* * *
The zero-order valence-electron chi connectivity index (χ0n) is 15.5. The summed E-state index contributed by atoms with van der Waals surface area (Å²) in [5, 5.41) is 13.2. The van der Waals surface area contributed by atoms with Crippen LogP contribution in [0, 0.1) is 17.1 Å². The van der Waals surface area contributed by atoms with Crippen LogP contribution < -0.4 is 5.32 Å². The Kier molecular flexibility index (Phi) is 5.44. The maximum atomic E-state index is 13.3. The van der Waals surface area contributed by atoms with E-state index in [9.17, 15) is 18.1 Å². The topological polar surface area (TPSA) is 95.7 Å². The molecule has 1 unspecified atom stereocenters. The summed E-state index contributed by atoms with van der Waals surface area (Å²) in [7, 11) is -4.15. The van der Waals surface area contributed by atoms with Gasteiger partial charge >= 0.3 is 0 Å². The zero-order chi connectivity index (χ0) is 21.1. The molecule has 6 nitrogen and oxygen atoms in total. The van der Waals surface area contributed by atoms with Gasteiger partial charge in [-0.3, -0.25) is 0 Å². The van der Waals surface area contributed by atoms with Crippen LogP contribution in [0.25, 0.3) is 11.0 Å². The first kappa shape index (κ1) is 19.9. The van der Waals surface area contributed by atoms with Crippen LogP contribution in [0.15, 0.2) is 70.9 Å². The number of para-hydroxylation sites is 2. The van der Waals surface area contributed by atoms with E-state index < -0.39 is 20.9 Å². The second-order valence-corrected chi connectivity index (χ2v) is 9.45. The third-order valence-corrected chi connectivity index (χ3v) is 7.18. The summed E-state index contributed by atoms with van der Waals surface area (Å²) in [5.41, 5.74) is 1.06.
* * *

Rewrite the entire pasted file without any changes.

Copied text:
The zero-order valence-electron chi connectivity index (χ0n) is 15.5. The summed E-state index contributed by atoms with van der Waals surface area (Å²) in [5, 5.41) is 13.2. The van der Waals surface area contributed by atoms with Crippen LogP contribution in [0, 0.1) is 17.1 Å². The van der Waals surface area contributed by atoms with Crippen LogP contribution < -0.4 is 5.32 Å². The Kier molecular flexibility index (Phi) is 5.44. The maximum atomic E-state index is 13.3. The van der Waals surface area contributed by atoms with E-state index in [9.17, 15) is 18.1 Å². The topological polar surface area (TPSA) is 95.7 Å². The molecule has 1 unspecified atom stereocenters. The summed E-state index contributed by atoms with van der Waals surface area (Å²) in [7, 11) is -4.15. The van der Waals surface area contributed by atoms with Gasteiger partial charge >= 0.3 is 0 Å². The zero-order chi connectivity index (χ0) is 21.1. The molecule has 6 nitrogen and oxygen atoms in total. The van der Waals surface area contributed by atoms with Gasteiger partial charge in [-0.3, -0.25) is 0 Å². The van der Waals surface area contributed by atoms with Crippen LogP contribution in [0.25, 0.3) is 11.0 Å². The first kappa shape index (κ1) is 19.9. The van der Waals surface area contributed by atoms with Crippen LogP contribution in [0.15, 0.2) is 70.9 Å². The number of para-hydroxylation sites is 2. The van der Waals surface area contributed by atoms with E-state index < -0.39 is 20.9 Å². The second-order valence-corrected chi connectivity index (χ2v) is 9.45. The third-order valence-corrected chi connectivity index (χ3v) is 7.18. The summed E-state index contributed by atoms with van der Waals surface area (Å²) in [5.41, 5.74) is 1.06.